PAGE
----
Our climate system reacts more sensitively to fluctuations in atmospheric carbon dioxide concentrations than previously thought. This is shown by a large study that reconstructed the history of carbon dioxide over the past 66 million years through a wealth of geological knowledge. Accordingly, the concentration of carbon dioxide in the atmosphere was similar to what it is today 14 million years ago. Since the study concerns time scales extending from thousands of years to millions of years, it is not suitable for predicting climate changes over the next few decades. However, it shows that we humans have changed the atmosphere in unprecedented ways, and that further increases in carbon dioxide concentrations are more likely to lead to longer-term warming than previously thought.
To draw conclusions about past climate, researchers use a variety of different clues. Air bubbles trapped in glaciers preserve atmospheric conditions at that time and allow direct measurements of carbon dioxide concentrations up to 800,000 years ago. In order to look further into the past, science relies on so-called indirect agents. For example, the structure of fossilized leaves can be used to determine how high the carbon dioxide content of their environment was when they were growing. Different isotopes in minerals taken from soil samples or microfossils can also provide information.
Geological data collected
“Although each of these proxies has been extensively validated, reconstructions based on different proxies often vary widely,” a consortium of more than 80 researchers explains in a recent publication in the journal Science. Led by climate scientist Barbel Honisch of Columbia University in New York, the team in the so-called Cenozoic Carbon Dioxide Proxy Integration Project (CenCO2PIP) has compiled, compared and re-evaluated previously available knowledge about past carbon dioxide concentrations.
The researchers looked at the entire Pliocene, the Pliocene, which began 66 million years ago when dinosaurs became extinct and the first mammals began to spread. “This is one of the most comprehensive and statistically sophisticated approaches to explaining carbon dioxide levels over the past 66 million years,” says co-author Dustin Harper of the University of Utah in Salt Lake City. “We have shown that it is possible to combine multiple proxies from different sediment archives, whether in the ocean or on land. This has never been done on this scale before.”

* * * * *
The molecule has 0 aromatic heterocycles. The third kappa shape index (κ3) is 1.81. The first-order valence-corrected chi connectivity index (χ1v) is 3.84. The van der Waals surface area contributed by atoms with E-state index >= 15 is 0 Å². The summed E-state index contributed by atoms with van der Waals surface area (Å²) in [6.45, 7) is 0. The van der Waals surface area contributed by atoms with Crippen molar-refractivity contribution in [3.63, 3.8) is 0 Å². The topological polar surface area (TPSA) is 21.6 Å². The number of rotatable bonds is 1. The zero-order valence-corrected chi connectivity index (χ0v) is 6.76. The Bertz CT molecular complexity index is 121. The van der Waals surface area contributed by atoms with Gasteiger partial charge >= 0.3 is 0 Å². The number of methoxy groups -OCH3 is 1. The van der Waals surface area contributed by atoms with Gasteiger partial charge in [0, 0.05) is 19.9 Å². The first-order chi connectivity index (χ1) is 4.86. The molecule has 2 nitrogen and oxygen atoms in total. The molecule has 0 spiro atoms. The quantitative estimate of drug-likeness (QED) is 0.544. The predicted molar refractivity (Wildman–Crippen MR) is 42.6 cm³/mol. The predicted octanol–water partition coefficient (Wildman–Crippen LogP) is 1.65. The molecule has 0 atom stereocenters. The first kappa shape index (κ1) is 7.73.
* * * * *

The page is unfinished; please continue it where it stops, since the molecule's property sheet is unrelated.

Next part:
Importance for developing ecosystems
The result of the research was mapping atmospheric carbon dioxide concentrations over the past 66 million years. The team was also able to clarify some existing scientific uncertainties. Some previous studies seem to suggest that carbon dioxide concentrations were relatively low at the beginning of the Pleistocene, even though temperatures were high and the poles were not covered by ice caps. However, as the CenCO2PIP team explains, some of these studies had methodological weaknesses. Assessments using more recent methods have shown that carbon dioxide concentrations may have been around 600 to 700 parts per million 66 to 56 million years ago, which is more consistent with climate conditions at that time.
About 50 million years ago, carbon dioxide levels in the atmosphere rose to as much as 1,600 parts per million and average temperatures were up to 12 degrees Celsius higher than today – the warmest period in the modern era. Over the next millions of years, the concentration of carbon dioxide decreased again and the Antarctic ice sheet today began to form about 34 million years ago. With some fluctuations, the carbon dioxide content in the atmosphere has continued to decline. The ancestors of today’s animals and plants evolved during this phase of low carbon dioxide. “A more precise understanding of past CO2 trends is key to understanding how modern species and ecosystems emerged and how they may evolve in the future,” the research team wrote.
About 16 million years ago, the value of carbon dioxide was consistently higher than it is today at about 480 parts per million; About 14 million years ago, it dropped slightly to 420 parts per million – a level we are at again today due to human greenhouse gas emissions. 2.5 million years ago, carbon dioxide concentrations dropped to about 270 to 280 parts per million, leading to several ice ages. This was on a similar level when modern humans appeared about 400,000 years ago. It was only when we began emitting greenhouse gases into the atmosphere on a large scale about 250 years ago that concentrations of greenhouse gases began to rise again.
Because the study looks at climate developments on time scales of hundreds of thousands of years, it is not designed to provide short-term predictions about temperatures in the coming decades. “However, it has important implications for current climate policy,” said co-author Dana Royer from Wesleyan University in Connecticut. “It confirms what we thought we already knew and shows that there are ripple effects that will last for thousands of years.” The results indicate that the increase in carbon dioxide is warming the atmosphere more than previously expected.
“No matter how many degrees of temperature change there are, it’s clear that we’ve already pushed the planet to a place our species has never been before,” says Harper’s colleague Gabriel Bowen. “This should make us stop and ask ourselves what is the right way forward.”
Source: Cenozoic CO Proxy Integration Project Consortium, Science, doi: 10.1126/science.adi5177
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